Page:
A guide to contesting a will
Losing a loved one is always a difficult time for any family so any disputes about the inheritance can be especially difficult to deal with. Our contentious probate lawyers specialise in resolving these disputes in an efficient and sympathetic manner.
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What is contentious probate?
Contentious probate occurs when there is a dispute concerning the estate of someone who has died. It usually relates to the distribution of the estate.
There are a number of ways in which a claim can be brought, such as challenging the will, for example if:
- there were procedural errors in its preparation.
- it can be shown that the owner of will did not have sufficient mental capacity at the time the document was written.
- it can be shown that the owner of the will was under the undue influence of a third party.
The most common type of cases however, are ones brought pursuant to the Inheritance (Provision for Family and Dependants) Act 1975, known as disappointed beneficiary claims.
Who can bring a disappointed beneficiary claim?
Certain types of people can bring a disappointed beneficiary claim if they have not inherited or have not been left as much as they need, either under a will or as a result of the intestacy rules:
- The spouse or civil partner of the deceased;
- The former spouse or civil partner of the deceased (with some exceptions);
- A cohabitee (someone who continuously lived with the deceased for two years or more prior to death);
- A child of the deceased (even if they are now an adult);
- Someone who was treated as a child of the deceased; or
- Someone who was "maintained" by the deceased.
What can I claim for? What is the award?
If a claim is successful, the court will be able to vary the distribution of the estate to make an award to the successful claimant.
To define the award, the court will consider factors such as the size and nature of the estate, the financial means and need of the person claiming and the other beneficiaries.
Claimant is spouse or civil partner: reasonable in all the circumstances.
All other claimants: reasonable financial provision required for the maintenance of the claimant, if the estate is big enough to accommodate such an award.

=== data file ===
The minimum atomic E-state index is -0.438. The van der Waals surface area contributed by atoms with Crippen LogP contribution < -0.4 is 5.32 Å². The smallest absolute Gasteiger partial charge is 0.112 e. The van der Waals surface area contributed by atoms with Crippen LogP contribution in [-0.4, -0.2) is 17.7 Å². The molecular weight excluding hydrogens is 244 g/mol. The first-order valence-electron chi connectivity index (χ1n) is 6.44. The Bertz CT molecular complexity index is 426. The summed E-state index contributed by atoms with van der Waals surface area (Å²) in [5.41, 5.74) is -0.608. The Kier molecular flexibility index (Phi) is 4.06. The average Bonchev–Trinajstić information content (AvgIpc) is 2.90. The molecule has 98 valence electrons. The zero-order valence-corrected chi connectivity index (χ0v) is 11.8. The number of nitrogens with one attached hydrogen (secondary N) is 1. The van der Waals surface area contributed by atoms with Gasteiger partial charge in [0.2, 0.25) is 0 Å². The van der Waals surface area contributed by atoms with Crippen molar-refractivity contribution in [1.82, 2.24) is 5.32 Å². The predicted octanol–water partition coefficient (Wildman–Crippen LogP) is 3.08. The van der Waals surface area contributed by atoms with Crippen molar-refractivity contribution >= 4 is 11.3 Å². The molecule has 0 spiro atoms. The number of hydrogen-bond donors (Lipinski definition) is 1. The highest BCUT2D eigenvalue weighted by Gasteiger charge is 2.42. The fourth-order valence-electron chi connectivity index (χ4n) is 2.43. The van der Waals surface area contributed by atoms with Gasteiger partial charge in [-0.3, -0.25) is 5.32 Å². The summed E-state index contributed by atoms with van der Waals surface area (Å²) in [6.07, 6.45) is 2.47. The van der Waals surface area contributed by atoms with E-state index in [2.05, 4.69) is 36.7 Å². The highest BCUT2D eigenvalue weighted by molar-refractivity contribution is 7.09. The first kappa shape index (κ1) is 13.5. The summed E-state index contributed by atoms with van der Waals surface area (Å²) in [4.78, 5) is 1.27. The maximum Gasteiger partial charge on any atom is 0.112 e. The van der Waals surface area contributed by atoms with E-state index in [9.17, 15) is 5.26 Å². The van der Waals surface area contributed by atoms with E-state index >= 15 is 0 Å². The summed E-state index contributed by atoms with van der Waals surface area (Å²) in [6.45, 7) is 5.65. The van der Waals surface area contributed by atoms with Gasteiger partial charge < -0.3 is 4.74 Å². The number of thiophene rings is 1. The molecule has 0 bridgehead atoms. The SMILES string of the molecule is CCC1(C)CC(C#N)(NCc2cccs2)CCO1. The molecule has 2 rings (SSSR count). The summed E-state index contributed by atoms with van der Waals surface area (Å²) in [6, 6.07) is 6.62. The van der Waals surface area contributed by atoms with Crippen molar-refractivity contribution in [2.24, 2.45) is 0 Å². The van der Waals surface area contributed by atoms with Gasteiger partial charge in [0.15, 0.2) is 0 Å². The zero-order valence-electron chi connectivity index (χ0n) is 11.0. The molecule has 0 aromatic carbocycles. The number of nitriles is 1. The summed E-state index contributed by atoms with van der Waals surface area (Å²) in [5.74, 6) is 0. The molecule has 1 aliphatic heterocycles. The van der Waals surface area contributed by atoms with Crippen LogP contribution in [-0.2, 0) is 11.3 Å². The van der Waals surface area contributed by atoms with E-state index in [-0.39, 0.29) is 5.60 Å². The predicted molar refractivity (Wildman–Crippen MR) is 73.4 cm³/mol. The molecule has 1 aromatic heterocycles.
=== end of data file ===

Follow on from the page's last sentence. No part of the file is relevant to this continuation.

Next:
How fast do I have to claim?
There is a strict time limit of six months from the issue of the grant of representation or probate in which a disappointed beneficiary claim must be made. It is possible to extend this deadline in exceptional circumstances.
Any delay could prevent a claim from being brought. We recommend you seek legal advice as soon as possible.
Why work with a lawyer?
There are strict and complex procedures in place for defending against a disappointed beneficiary claim. If you are not familiar with these procedures, it is essential that you choose to work with a law firm with extensive and proven experience.
At Slater and Gordon, we understand that the most important thing for clients is the early resolution of disputes on acceptable financial terms. We want to go a step further and deliver clear and customer-focused advice. So if you have any questions, feel free to contact us on freephone .
Costs of legal advice
At Slater and Gordon, we want to avoid hidden fees and unexpected costs. We will provide you with a fixed quote before starting our services. That way, you know exactly what you'll be paying and what services you'll receive. Our fees don't change unless your instructions do.
Very pleased with the service I received from Slater and Gordon. All actions required were carried out in a sympathetic and efficient manner. Clarification of requirements were indicated in a clear and precise detail with good communication. Mr S, Lancashire (wills, trusts & probate case)
My lawyer was very helpful at all stages of the process. She explained things clearly and was very flexible and helpful in dealing with my challenging personal circumstances. I would highly recommend. Ms G, Lancashire (wills, trusts & probate case)
I am thrilled with how fast my Grant of Probate was dealt with and how lovely everyone was. I would highly recommend their services. Mrs E, Manchester (wills, trusts & probate case)